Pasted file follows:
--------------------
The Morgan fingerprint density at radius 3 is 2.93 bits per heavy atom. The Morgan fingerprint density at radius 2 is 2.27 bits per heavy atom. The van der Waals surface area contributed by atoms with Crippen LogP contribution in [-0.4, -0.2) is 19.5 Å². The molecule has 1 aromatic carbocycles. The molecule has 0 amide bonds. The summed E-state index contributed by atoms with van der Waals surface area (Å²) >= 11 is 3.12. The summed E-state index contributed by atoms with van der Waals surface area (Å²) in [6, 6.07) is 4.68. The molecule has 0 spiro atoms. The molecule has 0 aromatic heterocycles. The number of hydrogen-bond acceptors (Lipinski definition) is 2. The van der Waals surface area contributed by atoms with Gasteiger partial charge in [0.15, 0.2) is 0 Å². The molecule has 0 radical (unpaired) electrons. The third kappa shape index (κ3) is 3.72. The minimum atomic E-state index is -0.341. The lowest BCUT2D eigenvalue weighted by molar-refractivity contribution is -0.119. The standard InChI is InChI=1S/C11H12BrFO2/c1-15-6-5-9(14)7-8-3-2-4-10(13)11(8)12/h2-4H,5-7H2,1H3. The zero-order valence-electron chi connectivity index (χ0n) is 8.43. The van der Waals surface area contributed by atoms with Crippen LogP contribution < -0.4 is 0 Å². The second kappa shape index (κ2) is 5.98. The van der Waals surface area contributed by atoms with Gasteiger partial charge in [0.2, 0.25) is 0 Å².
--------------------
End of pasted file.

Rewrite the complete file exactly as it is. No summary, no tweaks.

The Morgan fingerprint density at radius 3 is 2.93 bits per heavy atom. The Morgan fingerprint density at radius 2 is 2.27 bits per heavy atom. The van der Waals surface area contributed by atoms with Crippen LogP contribution in [-0.4, -0.2) is 19.5 Å². The molecule has 1 aromatic carbocycles. The molecule has 0 amide bonds. The summed E-state index contributed by atoms with van der Waals surface area (Å²) >= 11 is 3.12. The summed E-state index contributed by atoms with van der Waals surface area (Å²) in [6, 6.07) is 4.68. The molecule has 0 spiro atoms. The molecule has 0 aromatic heterocycles. The number of hydrogen-bond acceptors (Lipinski definition) is 2. The van der Waals surface area contributed by atoms with Gasteiger partial charge in [0.15, 0.2) is 0 Å². The molecule has 0 radical (unpaired) electrons. The third kappa shape index (κ3) is 3.72. The minimum atomic E-state index is -0.341. The lowest BCUT2D eigenvalue weighted by molar-refractivity contribution is -0.119. The standard InChI is InChI=1S/C11H12BrFO2/c1-15-6-5-9(14)7-8-3-2-4-10(13)11(8)12/h2-4H,5-7H2,1H3. The zero-order valence-electron chi connectivity index (χ0n) is 8.43. The van der Waals surface area contributed by atoms with Crippen LogP contribution < -0.4 is 0 Å². The second kappa shape index (κ2) is 5.98. The van der Waals surface area contributed by atoms with Gasteiger partial charge in [0.2, 0.25) is 0 Å².